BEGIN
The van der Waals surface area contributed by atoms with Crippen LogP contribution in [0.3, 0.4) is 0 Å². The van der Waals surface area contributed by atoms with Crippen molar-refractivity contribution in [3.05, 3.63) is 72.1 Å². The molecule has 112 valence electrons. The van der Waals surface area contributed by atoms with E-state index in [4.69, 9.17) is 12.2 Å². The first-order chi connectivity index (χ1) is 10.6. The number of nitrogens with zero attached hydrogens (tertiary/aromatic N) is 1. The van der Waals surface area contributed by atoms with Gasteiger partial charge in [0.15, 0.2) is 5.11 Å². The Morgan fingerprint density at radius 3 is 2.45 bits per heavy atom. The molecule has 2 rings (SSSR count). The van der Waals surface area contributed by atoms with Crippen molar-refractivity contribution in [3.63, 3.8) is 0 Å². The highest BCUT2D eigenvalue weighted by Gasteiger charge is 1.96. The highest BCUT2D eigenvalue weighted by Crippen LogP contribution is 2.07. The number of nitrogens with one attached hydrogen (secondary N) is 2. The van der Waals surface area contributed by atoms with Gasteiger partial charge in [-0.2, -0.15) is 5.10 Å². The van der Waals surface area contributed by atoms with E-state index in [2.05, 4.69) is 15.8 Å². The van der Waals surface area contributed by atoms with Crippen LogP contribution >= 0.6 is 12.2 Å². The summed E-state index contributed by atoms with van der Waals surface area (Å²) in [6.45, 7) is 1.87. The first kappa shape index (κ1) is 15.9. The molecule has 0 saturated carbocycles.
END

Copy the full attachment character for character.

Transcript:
The van der Waals surface area contributed by atoms with Crippen LogP contribution in [0.3, 0.4) is 0 Å². The van der Waals surface area contributed by atoms with Crippen molar-refractivity contribution in [3.05, 3.63) is 72.1 Å². The molecule has 112 valence electrons. The van der Waals surface area contributed by atoms with E-state index in [4.69, 9.17) is 12.2 Å². The first-order chi connectivity index (χ1) is 10.6. The number of nitrogens with zero attached hydrogens (tertiary/aromatic N) is 1. The van der Waals surface area contributed by atoms with Gasteiger partial charge in [0.15, 0.2) is 5.11 Å². The Morgan fingerprint density at radius 3 is 2.45 bits per heavy atom. The molecule has 2 rings (SSSR count). The van der Waals surface area contributed by atoms with Crippen molar-refractivity contribution in [3.63, 3.8) is 0 Å². The highest BCUT2D eigenvalue weighted by Gasteiger charge is 1.96. The highest BCUT2D eigenvalue weighted by Crippen LogP contribution is 2.07. The number of nitrogens with one attached hydrogen (secondary N) is 2. The van der Waals surface area contributed by atoms with Gasteiger partial charge in [-0.2, -0.15) is 5.10 Å². The van der Waals surface area contributed by atoms with E-state index in [2.05, 4.69) is 15.8 Å². The van der Waals surface area contributed by atoms with Crippen LogP contribution >= 0.6 is 12.2 Å². The summed E-state index contributed by atoms with van der Waals surface area (Å²) in [6.45, 7) is 1.87. The first kappa shape index (κ1) is 15.9. The molecule has 0 saturated carbocycles.